Rhode Island Podcast Reels in Listeners with Nautical Theme

Captain Zach Rollins of North Kingstown profiles waterside professionals in his new podcast “Beyond the Buoy”

Posted

Like many young men with a gregarious personality, Zach Rollins decided to start a podcast. But “Captain Zach,” as he’s known, didn’t want to talk about movies or true crime. He wanted to talk about the “blue economy” – people who make a living by the water.

“I love the ocean, and I know a lot of other people enjoy it as well,” says Rollins. “But they don’t necessarily have the opportunity that I do to work and live by it and enjoy it. So how can we kind of bring that to them, in a show that not only spotlights people who are doing something similar to what I was doing, but doing it in an innovative way?”

Rollins grew up in Wickford and graduated from the University of Rhode Island with a degree in Marine Affairs, and he’s held numerous nautical jobs since he was a kid. Last year, Rollins moved to Hawaii, where he served as lead captain for Kona Snorkel Trips. But after seven months on the Big Island, Rollins had to reckon with the coronavirus pandemic – and he made the decision to move back home.

But not before he started his new podcast, Beyond the Buoy. The podcast premiered in late February, and Rollins has produced nearly a dozen episodes since. His subjects are wide ranging, such as oyster farming, boat-building, doormats made from discarded lobster rope, and eco-friendly surfboard wax. Rollins interviews guests himself, focusing mostly on entrepreneurship and green innovation.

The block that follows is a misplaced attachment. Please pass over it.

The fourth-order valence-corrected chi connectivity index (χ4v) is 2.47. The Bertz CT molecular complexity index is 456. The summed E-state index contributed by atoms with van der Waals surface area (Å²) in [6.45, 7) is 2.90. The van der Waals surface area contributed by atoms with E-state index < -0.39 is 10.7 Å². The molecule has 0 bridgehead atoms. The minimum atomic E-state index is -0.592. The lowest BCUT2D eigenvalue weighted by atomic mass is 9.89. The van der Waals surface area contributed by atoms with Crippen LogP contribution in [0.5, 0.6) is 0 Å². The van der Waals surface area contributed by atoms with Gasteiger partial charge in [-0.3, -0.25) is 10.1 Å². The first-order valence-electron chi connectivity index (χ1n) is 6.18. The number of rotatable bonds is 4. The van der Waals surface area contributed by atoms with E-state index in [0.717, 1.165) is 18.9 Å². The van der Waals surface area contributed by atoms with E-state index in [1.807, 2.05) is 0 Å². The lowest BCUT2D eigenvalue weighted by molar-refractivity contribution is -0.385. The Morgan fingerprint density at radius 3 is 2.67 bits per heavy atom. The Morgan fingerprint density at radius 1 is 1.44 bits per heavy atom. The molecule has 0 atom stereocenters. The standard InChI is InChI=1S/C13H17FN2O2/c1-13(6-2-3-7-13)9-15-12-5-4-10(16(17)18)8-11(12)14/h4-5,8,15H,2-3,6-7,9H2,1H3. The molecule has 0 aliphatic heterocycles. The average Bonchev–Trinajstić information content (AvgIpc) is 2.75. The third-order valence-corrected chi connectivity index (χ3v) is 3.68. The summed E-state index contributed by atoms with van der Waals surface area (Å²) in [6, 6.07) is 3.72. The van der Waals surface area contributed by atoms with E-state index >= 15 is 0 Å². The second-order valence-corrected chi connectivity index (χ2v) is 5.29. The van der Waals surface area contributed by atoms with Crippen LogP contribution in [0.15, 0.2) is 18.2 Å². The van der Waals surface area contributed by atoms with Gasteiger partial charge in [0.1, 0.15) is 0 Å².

“There are so many ways to give back to the ocean and be a part of that blue economy,” says Rollins. “I tell [my guests] straight-up: this is a podcast about you and your story. If you want to tell us about a new product that’s coming out, that you don’t have out just yet, go for it.”

Rollins had little experience in media before starting on his new venture, but he’s proven to be a quick study. And although Beyond the Buoy caters to a niche audience, Rollins is finding his listeners. This month, the show has drawn more than 1,000 downloads, and strangers – from around the world – are reaching out to him on social media.

“The response has been surprisingly well,” says Rollins. “People are listening in Japan, Sweden, Australia, Norway, the Netherlands, Denmark, all these countries I have no relationship with at all. It’s showing me that people are enjoying the show, and it means a lot when you get that message, and people are like, ‘Keep going. Don’t stop.’”